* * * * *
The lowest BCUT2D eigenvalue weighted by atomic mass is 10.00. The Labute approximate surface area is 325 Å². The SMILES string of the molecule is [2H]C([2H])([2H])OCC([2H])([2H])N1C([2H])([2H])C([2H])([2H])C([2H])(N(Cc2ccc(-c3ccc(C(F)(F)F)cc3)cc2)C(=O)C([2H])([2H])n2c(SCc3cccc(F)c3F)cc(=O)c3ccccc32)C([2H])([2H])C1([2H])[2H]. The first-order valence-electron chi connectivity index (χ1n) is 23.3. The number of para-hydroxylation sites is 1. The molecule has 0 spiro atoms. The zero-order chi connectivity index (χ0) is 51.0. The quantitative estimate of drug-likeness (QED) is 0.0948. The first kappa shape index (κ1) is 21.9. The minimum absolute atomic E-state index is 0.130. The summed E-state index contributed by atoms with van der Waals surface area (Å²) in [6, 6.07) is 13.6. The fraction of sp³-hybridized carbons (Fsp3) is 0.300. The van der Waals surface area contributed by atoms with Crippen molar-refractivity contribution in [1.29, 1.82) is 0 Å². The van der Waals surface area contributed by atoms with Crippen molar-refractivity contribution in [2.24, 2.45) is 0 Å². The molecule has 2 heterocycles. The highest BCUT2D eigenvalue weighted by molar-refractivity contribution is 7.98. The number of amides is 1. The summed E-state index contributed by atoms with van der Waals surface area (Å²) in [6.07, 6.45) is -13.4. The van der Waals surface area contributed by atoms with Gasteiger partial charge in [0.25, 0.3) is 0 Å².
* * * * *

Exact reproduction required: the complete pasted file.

The lowest BCUT2D eigenvalue weighted by atomic mass is 10.00. The Labute approximate surface area is 325 Å². The SMILES string of the molecule is [2H]C([2H])([2H])OCC([2H])([2H])N1C([2H])([2H])C([2H])([2H])C([2H])(N(Cc2ccc(-c3ccc(C(F)(F)F)cc3)cc2)C(=O)C([2H])([2H])n2c(SCc3cccc(F)c3F)cc(=O)c3ccccc32)C([2H])([2H])C1([2H])[2H]. The first-order valence-electron chi connectivity index (χ1n) is 23.3. The number of para-hydroxylation sites is 1. The molecule has 0 spiro atoms. The zero-order chi connectivity index (χ0) is 51.0. The quantitative estimate of drug-likeness (QED) is 0.0948. The first kappa shape index (κ1) is 21.9. The minimum absolute atomic E-state index is 0.130. The summed E-state index contributed by atoms with van der Waals surface area (Å²) in [6, 6.07) is 13.6. The fraction of sp³-hybridized carbons (Fsp3) is 0.300. The van der Waals surface area contributed by atoms with Crippen molar-refractivity contribution in [1.29, 1.82) is 0 Å². The van der Waals surface area contributed by atoms with Crippen molar-refractivity contribution in [2.24, 2.45) is 0 Å². The molecule has 2 heterocycles. The highest BCUT2D eigenvalue weighted by molar-refractivity contribution is 7.98. The number of amides is 1. The summed E-state index contributed by atoms with van der Waals surface area (Å²) in [6.07, 6.45) is -13.4. The van der Waals surface area contributed by atoms with Gasteiger partial charge in [0.25, 0.3) is 0 Å².